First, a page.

Metsä Board Magazine – Winter 2023



Read more about the utilization of side streams

Partnerships promote the circular economy Metsä Group’s target is to utilise 100 per cent of the company’s production side streams and waste by 2030. The circular economy is needed to tackle the climate crisis and biodiversity loss.

Tarja Rannisto, photos: Woodio and Soilfood

D id you know that many of the everyday prod- ucts you use are made with the aid of industri- al side streams? Valio, a Finnish dairy company, utilises the heat re- ceived from Metsä Group’s Äänekoski bioproduct mill next to it to make cheese. The side streams also enable us to have better bread for the breakfast table, as the fi- bres processed from fibre clay improve the nutrients in the soil. The wash basin in your bathroom could be made of side stream wood chips. It’s about the circular economy. At its heart is the ex- pansion of cooperation and responsibility beyond the boundaries of our own mills to the entire value chain. The aim is to create wellbeing within the planet’s bounda- ries. The core of the circular economy includes the smart utilisation of side streams. The circular production and consumption model is guided by three simple principles: minimising waste and emissions; keeping the extracted natural resources available for society for as long as possible; and regen- erating nature. Maija Pohjakallio , Vice President, Climate and Circu- lar Economy at Metsä Group, explains that the circular economy is about systemic change. “It optimises material, energy, information and value streams as a whole to produce positive impacts on na- ture and society. The cornerstone is to expand coopera- tion and responsibility beyond the boundaries of Metsä’s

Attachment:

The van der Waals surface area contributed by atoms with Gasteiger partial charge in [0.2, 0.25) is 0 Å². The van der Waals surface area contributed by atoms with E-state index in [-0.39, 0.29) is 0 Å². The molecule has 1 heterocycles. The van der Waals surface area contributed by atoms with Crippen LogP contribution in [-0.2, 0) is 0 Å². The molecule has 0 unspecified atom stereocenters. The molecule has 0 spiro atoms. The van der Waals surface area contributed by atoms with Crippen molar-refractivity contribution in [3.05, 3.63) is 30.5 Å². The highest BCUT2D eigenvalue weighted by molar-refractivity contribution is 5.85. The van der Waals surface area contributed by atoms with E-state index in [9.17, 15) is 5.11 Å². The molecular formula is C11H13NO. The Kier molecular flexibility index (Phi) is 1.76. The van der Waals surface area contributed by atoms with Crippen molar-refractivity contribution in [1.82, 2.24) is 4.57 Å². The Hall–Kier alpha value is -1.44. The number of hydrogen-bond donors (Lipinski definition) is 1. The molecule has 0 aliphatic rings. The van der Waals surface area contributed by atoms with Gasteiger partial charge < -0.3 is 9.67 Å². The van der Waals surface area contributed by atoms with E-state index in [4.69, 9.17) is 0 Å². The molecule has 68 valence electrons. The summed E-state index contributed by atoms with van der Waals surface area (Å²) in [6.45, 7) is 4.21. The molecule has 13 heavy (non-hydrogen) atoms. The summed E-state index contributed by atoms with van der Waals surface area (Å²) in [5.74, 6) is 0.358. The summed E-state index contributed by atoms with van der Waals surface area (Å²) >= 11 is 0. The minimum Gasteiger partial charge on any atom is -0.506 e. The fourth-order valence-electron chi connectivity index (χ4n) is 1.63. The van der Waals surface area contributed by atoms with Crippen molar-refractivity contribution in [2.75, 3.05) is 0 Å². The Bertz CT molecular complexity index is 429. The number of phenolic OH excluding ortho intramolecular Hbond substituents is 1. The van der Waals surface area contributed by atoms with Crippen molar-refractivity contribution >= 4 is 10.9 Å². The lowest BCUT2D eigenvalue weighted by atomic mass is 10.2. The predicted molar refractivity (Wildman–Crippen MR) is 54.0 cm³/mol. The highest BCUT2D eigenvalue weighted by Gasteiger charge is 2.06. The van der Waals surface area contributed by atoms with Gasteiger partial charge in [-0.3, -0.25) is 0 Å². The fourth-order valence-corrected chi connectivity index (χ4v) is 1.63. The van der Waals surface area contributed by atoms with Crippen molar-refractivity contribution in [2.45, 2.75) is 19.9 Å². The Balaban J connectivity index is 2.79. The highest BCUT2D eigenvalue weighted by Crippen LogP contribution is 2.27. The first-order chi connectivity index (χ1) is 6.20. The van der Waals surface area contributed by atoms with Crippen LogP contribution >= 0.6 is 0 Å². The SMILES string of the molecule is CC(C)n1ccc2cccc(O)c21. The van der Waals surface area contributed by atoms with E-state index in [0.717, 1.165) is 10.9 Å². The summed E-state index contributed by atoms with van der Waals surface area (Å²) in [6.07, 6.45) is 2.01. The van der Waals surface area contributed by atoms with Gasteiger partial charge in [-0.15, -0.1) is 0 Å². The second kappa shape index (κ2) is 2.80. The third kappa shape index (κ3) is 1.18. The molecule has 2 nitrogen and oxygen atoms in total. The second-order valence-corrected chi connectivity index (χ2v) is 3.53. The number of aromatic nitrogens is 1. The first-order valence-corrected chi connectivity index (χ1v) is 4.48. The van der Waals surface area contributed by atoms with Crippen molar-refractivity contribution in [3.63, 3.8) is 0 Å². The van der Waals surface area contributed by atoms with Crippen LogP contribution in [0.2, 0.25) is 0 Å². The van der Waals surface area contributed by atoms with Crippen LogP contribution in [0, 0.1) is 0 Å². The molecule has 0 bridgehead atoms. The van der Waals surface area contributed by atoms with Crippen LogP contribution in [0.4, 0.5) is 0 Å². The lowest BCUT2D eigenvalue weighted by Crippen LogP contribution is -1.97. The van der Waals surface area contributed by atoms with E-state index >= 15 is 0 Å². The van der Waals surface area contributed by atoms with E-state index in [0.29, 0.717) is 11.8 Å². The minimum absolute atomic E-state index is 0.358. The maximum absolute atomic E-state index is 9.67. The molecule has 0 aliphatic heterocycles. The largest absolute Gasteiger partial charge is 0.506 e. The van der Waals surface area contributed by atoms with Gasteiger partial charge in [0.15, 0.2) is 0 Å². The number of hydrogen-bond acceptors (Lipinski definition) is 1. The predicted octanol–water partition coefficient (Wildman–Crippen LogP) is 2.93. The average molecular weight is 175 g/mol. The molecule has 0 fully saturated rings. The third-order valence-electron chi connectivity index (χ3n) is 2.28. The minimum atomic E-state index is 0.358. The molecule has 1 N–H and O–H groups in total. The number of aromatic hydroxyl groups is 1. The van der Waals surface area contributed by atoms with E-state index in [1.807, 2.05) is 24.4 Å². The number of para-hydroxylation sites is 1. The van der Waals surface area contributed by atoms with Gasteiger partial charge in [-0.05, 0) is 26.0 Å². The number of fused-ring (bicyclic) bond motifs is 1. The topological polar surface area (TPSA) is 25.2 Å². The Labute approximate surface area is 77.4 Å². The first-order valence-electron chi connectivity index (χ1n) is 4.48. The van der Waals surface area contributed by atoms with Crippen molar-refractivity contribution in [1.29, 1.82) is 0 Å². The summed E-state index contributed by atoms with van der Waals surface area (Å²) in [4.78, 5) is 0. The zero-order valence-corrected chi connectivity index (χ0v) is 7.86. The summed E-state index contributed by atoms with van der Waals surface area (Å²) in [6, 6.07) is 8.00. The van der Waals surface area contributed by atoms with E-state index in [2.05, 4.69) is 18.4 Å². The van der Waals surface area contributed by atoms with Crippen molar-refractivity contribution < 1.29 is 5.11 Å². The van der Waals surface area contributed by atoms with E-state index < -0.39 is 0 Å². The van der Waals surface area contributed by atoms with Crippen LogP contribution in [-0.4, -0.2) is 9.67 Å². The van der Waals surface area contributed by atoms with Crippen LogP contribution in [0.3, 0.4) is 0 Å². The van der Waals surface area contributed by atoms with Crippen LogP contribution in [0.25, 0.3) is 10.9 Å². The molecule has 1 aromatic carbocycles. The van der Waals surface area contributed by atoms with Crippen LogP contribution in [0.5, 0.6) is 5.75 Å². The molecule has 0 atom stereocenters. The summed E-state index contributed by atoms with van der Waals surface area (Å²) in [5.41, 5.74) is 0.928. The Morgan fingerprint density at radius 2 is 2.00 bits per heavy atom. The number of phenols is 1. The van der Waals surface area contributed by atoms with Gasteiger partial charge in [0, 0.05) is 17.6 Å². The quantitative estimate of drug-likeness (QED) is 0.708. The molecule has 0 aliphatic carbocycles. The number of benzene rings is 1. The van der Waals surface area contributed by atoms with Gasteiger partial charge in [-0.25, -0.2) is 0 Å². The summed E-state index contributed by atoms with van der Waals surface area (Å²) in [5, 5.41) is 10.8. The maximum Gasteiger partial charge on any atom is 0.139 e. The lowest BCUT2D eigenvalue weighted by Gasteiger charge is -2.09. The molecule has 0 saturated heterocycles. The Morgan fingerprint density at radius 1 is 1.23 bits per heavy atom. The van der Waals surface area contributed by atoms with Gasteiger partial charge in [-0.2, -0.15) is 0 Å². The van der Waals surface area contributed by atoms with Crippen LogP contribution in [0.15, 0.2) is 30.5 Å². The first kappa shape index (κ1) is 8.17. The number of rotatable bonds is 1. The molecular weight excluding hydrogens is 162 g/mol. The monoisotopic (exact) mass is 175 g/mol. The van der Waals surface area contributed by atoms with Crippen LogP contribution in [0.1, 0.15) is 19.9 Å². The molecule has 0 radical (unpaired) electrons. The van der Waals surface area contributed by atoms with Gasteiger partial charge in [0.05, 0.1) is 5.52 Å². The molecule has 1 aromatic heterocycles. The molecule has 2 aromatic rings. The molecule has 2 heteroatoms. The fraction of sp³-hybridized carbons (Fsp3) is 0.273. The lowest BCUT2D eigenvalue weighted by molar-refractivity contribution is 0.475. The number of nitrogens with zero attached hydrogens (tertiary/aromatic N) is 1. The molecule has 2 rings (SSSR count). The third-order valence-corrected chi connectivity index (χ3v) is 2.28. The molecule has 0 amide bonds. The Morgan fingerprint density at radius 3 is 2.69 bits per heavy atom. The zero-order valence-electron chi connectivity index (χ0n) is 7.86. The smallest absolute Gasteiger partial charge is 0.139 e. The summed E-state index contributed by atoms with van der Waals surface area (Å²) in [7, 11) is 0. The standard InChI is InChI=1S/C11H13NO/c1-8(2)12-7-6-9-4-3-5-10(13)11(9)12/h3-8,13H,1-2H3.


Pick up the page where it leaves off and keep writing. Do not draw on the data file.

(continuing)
own mills to the entire value chain. Partnerships play a major role,” she says. According to Pohjakallio, cooperation models seeking systemic solutions are a recent development since the 2010s. However, Metsä Group was paying attention to its own operation’s resource efficiency long before part- nership and cooperation became key models for the uti- lisation of side streams. Among others, activities supporting cooperation and partnership are now carried out by Metsä Group’s inno- vation company, Metsä Spring. Metsä Spring invests in start-up companies like Woodio, which utilises Metsä Group’s side streams. “We have been chosen as Finland’s most start-up- friendly company twice in a row,” says Pohjakallio. Reinforcing industrial symbioses and investing in cleaner process technology are also circular economy actions. “I consider Metsä Group one of the forerunners in both engineering expertise and partnership building. Both are needed for industrial design to develop in line with the circular economy.”

Side streams can strengthen the handprint effect

Metsä Group has set an extensive sustainability target for 2030: zero tonnes from process waste to landfill. In accordance with the target, all waste and side streams

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